Both authors take care to mention a recent, terrible war (the First World War, from different sides), but neither story connects with ordinary history. Lewis's book is in many ways an homage to John Bunyan's Pilgrim's Progress, though it is immeasurably wittier than Bunyan's book. Lewis's protagonist, John, crosses a symbolical landscape from east to west, ascertaining among many adventures that his Island is not to be found in Romantic poetry, or sex, or transcendental idealism, or for that matter in common sense or politics. Later, he recrosses the land from west to east, and finds that the transcendent he had sought was always located in the mountains to the east of his home. The League's “journey to the east” is little concerned with making geographical progress in that direction. In fact, the companies of League pilgrims sometimes wander into other times, often under the leadership of historical figures. Hesse's protagonist, H H (or, to his friends, H), is aware from the outset that the League is “going home,” to the origin, but without prejudice to his private enthusiasm.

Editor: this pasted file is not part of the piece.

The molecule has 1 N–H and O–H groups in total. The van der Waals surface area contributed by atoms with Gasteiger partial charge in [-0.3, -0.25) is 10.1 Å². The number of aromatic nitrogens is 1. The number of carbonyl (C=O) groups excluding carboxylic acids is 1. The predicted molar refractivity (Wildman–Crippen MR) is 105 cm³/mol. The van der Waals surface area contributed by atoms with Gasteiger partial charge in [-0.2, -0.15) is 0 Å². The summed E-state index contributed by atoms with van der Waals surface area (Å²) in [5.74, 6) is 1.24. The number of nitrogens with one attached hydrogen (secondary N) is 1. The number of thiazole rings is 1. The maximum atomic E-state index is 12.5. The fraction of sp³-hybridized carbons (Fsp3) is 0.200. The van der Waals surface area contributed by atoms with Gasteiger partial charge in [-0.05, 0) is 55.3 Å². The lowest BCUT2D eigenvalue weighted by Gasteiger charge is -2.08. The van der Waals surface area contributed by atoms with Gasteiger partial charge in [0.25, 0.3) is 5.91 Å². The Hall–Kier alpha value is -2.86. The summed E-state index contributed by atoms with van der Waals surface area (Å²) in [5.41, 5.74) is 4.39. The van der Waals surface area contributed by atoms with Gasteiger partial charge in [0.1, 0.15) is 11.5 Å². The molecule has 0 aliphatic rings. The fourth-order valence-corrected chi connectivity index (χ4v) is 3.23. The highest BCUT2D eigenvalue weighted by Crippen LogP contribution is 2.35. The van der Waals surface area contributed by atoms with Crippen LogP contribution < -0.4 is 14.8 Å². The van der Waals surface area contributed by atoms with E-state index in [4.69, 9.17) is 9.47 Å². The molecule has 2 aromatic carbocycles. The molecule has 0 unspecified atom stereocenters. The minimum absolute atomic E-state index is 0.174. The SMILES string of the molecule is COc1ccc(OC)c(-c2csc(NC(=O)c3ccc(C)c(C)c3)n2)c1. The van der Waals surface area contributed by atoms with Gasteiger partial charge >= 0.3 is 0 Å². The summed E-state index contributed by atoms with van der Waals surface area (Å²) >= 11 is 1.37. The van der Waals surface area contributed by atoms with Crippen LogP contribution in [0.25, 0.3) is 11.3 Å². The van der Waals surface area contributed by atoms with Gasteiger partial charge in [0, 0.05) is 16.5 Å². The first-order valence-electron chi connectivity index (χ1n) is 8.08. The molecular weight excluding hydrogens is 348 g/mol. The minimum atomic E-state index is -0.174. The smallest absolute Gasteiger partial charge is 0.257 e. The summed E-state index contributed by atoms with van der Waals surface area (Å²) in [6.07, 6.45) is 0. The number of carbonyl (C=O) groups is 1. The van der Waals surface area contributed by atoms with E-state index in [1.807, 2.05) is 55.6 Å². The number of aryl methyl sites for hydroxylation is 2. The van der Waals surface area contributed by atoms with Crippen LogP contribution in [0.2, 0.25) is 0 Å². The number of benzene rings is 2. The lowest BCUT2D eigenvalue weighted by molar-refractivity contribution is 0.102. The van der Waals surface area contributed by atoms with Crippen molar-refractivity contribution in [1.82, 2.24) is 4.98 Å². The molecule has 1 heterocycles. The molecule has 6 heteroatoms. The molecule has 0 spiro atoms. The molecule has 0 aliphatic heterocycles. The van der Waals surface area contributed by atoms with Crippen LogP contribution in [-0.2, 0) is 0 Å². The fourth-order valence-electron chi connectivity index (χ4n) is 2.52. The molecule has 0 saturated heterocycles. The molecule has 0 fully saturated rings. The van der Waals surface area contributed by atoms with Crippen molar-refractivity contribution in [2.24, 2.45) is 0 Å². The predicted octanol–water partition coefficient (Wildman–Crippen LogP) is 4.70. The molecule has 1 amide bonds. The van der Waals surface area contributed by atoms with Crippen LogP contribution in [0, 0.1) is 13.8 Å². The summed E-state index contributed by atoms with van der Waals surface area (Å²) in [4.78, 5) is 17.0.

Both John and H despair of their quests. H's company dissolves in disarray when the servant Leo absconds with certain objects that the members of the company decide are essential. H later believes that the League has dissolved, and that its quest was just a metaphor or illusion. John comes to believe that the direct experience of his Island is incompatible with life itself. Both then undergo a test to regain the vision. H is tried by the League for attempting to write its history. John undergoes an extreme form of baptism that involves swimming into an underground channel. H, having regained his faith as a League member, is admitted to the second novitiate. John sees the Island when he reaches the farthest west of the land, and knows that he is seeing the familiar mountains of his youth from the other side.